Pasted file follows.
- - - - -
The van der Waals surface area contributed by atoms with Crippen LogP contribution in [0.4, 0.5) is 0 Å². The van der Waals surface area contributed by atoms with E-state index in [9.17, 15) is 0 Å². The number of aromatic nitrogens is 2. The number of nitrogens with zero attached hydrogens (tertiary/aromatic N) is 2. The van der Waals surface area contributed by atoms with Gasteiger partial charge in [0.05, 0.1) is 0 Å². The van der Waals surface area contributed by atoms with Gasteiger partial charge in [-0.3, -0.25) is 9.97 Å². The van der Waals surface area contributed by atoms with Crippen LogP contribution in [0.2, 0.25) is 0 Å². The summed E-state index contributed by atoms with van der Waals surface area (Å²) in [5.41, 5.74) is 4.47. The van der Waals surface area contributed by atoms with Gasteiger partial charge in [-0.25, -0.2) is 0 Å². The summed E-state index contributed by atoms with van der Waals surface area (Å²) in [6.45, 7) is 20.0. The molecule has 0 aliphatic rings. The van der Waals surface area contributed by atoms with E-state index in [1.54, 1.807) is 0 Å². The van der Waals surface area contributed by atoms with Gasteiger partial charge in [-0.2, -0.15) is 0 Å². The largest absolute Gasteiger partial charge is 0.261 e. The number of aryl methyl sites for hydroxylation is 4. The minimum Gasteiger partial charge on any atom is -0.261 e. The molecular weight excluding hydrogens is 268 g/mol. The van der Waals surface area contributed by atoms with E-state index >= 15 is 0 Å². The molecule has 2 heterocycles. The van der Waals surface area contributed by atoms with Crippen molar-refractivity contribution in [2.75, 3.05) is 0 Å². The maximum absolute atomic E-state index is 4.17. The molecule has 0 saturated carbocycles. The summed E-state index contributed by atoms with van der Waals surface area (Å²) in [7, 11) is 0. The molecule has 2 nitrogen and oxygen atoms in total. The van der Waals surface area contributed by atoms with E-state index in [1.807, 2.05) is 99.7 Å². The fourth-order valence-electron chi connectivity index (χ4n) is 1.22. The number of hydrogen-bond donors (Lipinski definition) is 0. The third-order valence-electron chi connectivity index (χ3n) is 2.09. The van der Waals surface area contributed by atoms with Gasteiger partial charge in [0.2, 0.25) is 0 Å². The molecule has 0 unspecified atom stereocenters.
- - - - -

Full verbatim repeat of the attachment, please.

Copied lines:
The van der Waals surface area contributed by atoms with Crippen LogP contribution in [0.4, 0.5) is 0 Å². The van der Waals surface area contributed by atoms with E-state index in [9.17, 15) is 0 Å². The number of aromatic nitrogens is 2. The number of nitrogens with zero attached hydrogens (tertiary/aromatic N) is 2. The van der Waals surface area contributed by atoms with Gasteiger partial charge in [0.05, 0.1) is 0 Å². The van der Waals surface area contributed by atoms with Gasteiger partial charge in [-0.3, -0.25) is 9.97 Å². The van der Waals surface area contributed by atoms with Crippen LogP contribution in [0.2, 0.25) is 0 Å². The summed E-state index contributed by atoms with van der Waals surface area (Å²) in [5.41, 5.74) is 4.47. The van der Waals surface area contributed by atoms with Gasteiger partial charge in [-0.25, -0.2) is 0 Å². The summed E-state index contributed by atoms with van der Waals surface area (Å²) in [6.45, 7) is 20.0. The molecule has 0 aliphatic rings. The van der Waals surface area contributed by atoms with E-state index in [1.54, 1.807) is 0 Å². The van der Waals surface area contributed by atoms with Gasteiger partial charge in [-0.2, -0.15) is 0 Å². The largest absolute Gasteiger partial charge is 0.261 e. The number of aryl methyl sites for hydroxylation is 4. The minimum Gasteiger partial charge on any atom is -0.261 e. The molecular weight excluding hydrogens is 268 g/mol. The van der Waals surface area contributed by atoms with E-state index >= 15 is 0 Å². The molecule has 2 heterocycles. The van der Waals surface area contributed by atoms with Crippen molar-refractivity contribution in [2.75, 3.05) is 0 Å². The maximum absolute atomic E-state index is 4.17. The molecule has 0 saturated carbocycles. The summed E-state index contributed by atoms with van der Waals surface area (Å²) in [7, 11) is 0. The molecule has 2 nitrogen and oxygen atoms in total. The van der Waals surface area contributed by atoms with E-state index in [1.807, 2.05) is 99.7 Å². The fourth-order valence-electron chi connectivity index (χ4n) is 1.22. The number of hydrogen-bond donors (Lipinski definition) is 0. The third-order valence-electron chi connectivity index (χ3n) is 2.09. The van der Waals surface area contributed by atoms with Gasteiger partial charge in [0.2, 0.25) is 0 Å². The molecule has 0 unspecified atom stereocenters.